Tuesday, September 2, 2014

Rehoboth Beach, Del. Dining Guide (Part 2)

Dolles on the Rehoboth Beach boardwalk

[2106 update: Espuma has closed. 2015 update: Corner Grille has closed.]

It may seem odd to put out a beach town dining guide after Labor Day; however, 1) we didn't get to beach this year until the end of the summer, 2) it's still beautiful at the beach and less crowded, so why not go now?

Thus, I present part 2 of my Rehoboth Beach dining guide, based on restaurants we visited this year. Check out part 1 from 2 years ago, which includes many favorites we've since revisited, including Dos Locos (still serving great fajitas and margaritas) and Grotto Pizza, our traditional first stop upon arriving in town. I also recommend a(MUSE), which we ate at last year.

Salt Air pork chop, crab deviled eggs and grilled peach salad (our favorite meal of the week).

Salt Air

I've wanted to check out Salt Air for a long time. The handsome space, divided into multiple rooms with large windows that all look out onto Wilmington Ave., is always hopping and they take only limited early reservations. But we got lucky recently when we found a night where they weren't as busy (by that, I mean that pretty much every table was full but there wasn't a line down the block). I'm so glad we did, as the food was really quite good. Our entree was fabulous: a grilled sweet-tea-brined pork chop served with smoky bacon beans, collard greens, cornbread and charred scallion honey-butter. The pork chop was cooked through but still tender and juicy, the collard greens had just the right texture and the smoky beans were sensational. Only the cornbread disappointed, as I thought it was too sweet (more like a dessert); however, I'll point out that Chris really liked it. Our crab deviled egg starter and grilled peach salad with goat cheese were also quite tasty. With a good wine list and friendly service, Salt Air is a place we'll definitely be working into our regular rotation of restaurants. It was our favorite new beach dining experience this year.

Espuma filet of grass-fed beef with shortrib-stuffed potato skin, wild mushroom puree, rapini and squash. 


Espuma caught my attention 2 years ago when its chef, Jay Caputo, was a semi-finalist for the James Beard Award for Mid-Atlantic chef, a list generally dominated by talent from Washington, Philadelphia or Baltimore. We finally made it into Espuma this summer and were not disappointed by the restaurant's creative presentation and flavors. The Bacon & Egg starter features its namesake ingredients two ways: separately, as bacon bits nestled into a salad of local greens and a "crisp" duck egg (presumably lightly battered and fried after being soft-cooked for a runny center), and together as smoked bacon "brûlée"--imagine creme brûlée custard made with bacon. The cherry tomato-grilled corn salad was another nice way to start the evening with a lot of fresh flavors. Sous vide has been all-the-rage in food circles lately, but I haven't tried it much, so I couldn't resist ordering the spicy sous vide 3-days pork. The tender meat was accompanied by a vegetable strata and tomato emulsion. Extras from the kitchen aren't essential for a great dinner, but I did enjoy that we started the evening with a taste of gazpacho and bread with three spreads, including roasted garlic, which I haven't had spread on bread in a long time.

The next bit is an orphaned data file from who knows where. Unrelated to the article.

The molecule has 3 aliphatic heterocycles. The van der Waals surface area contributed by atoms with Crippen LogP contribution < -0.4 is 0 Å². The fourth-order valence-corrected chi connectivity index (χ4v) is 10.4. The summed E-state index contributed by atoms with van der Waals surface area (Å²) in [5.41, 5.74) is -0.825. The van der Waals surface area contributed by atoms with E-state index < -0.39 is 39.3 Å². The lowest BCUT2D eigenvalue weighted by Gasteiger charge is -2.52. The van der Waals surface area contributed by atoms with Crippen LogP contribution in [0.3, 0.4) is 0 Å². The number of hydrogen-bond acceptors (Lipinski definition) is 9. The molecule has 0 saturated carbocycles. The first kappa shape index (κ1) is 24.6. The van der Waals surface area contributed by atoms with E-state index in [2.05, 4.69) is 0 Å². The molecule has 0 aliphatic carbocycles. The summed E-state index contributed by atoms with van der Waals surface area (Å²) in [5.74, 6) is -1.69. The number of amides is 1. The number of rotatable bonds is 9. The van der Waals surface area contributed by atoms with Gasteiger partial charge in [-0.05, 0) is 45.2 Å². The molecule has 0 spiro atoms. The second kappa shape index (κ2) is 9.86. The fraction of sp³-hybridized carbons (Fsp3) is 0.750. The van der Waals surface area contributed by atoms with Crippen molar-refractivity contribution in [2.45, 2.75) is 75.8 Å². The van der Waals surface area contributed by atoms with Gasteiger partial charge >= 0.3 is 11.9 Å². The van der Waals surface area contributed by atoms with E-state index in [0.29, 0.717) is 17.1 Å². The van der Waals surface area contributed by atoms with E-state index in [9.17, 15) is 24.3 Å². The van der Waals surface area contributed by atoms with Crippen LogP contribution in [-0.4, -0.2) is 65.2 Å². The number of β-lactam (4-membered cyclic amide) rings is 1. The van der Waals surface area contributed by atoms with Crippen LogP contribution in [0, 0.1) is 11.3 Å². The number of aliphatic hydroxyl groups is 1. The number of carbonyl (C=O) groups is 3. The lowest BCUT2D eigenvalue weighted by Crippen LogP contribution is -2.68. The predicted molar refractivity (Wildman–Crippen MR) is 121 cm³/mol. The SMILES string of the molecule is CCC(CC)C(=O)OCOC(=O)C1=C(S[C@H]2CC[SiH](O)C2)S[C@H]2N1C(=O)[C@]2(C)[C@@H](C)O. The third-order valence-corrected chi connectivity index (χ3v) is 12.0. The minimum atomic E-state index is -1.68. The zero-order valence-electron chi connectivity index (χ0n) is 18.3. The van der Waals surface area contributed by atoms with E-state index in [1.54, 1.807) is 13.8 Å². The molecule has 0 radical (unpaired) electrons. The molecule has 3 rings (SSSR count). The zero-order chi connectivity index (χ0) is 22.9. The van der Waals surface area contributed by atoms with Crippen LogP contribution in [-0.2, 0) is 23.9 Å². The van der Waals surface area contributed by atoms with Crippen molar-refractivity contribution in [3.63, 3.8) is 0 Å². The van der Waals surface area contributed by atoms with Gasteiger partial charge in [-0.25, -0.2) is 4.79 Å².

The Back Porch Café's salad of golden beets, oranges, black olives, arugula, fennel, sherry vinegar and olive oil. 

The Back Porch Café

The Back Porch Café was a late-breaking substitution for a restaurant we had reservations at but canceled after a frustrating evening the previous night trying (unsuccessfully) to order wine in their bar. We overheard on the beach that The Back Porch was the best restaurant in Rehoboth (amazing how many good tips come from "overheard on the beach"), so we decided to check it out. While I wouldn't go as far as saying it's the town's best, it's certainly an enjoyable experience. One of its greatest pluses is the romantic ambience, a product of abundant outdoor seating under leafy trees, gentle live music and, once the sun goes down, soft lighting from lamps and candles. The food is pretty good too. I enjoyed my roast guinea hen was deliciously moist with a crisp skin and well-accompanied by butternut squash, rapini and a chanterelle ragout. Chris was excited to order a molé-rubbed pork tenderloin with black beans, corn and sweet potatoes, since we both love molé. Although the meat was nicely cooked, it was surprisingly lacking in molé flavor. However, I really liked the mingling of the fresh flavors in the beet salad with fennel, oranges, olives and arugula micro-greens. Chris's watermelon and strawberry salad was also a great flavor combination, although I would have preferred it served with pieces of fresh mozzarella and torn basil leaves rather than the large chunk of cheese and clump of herbs that were served.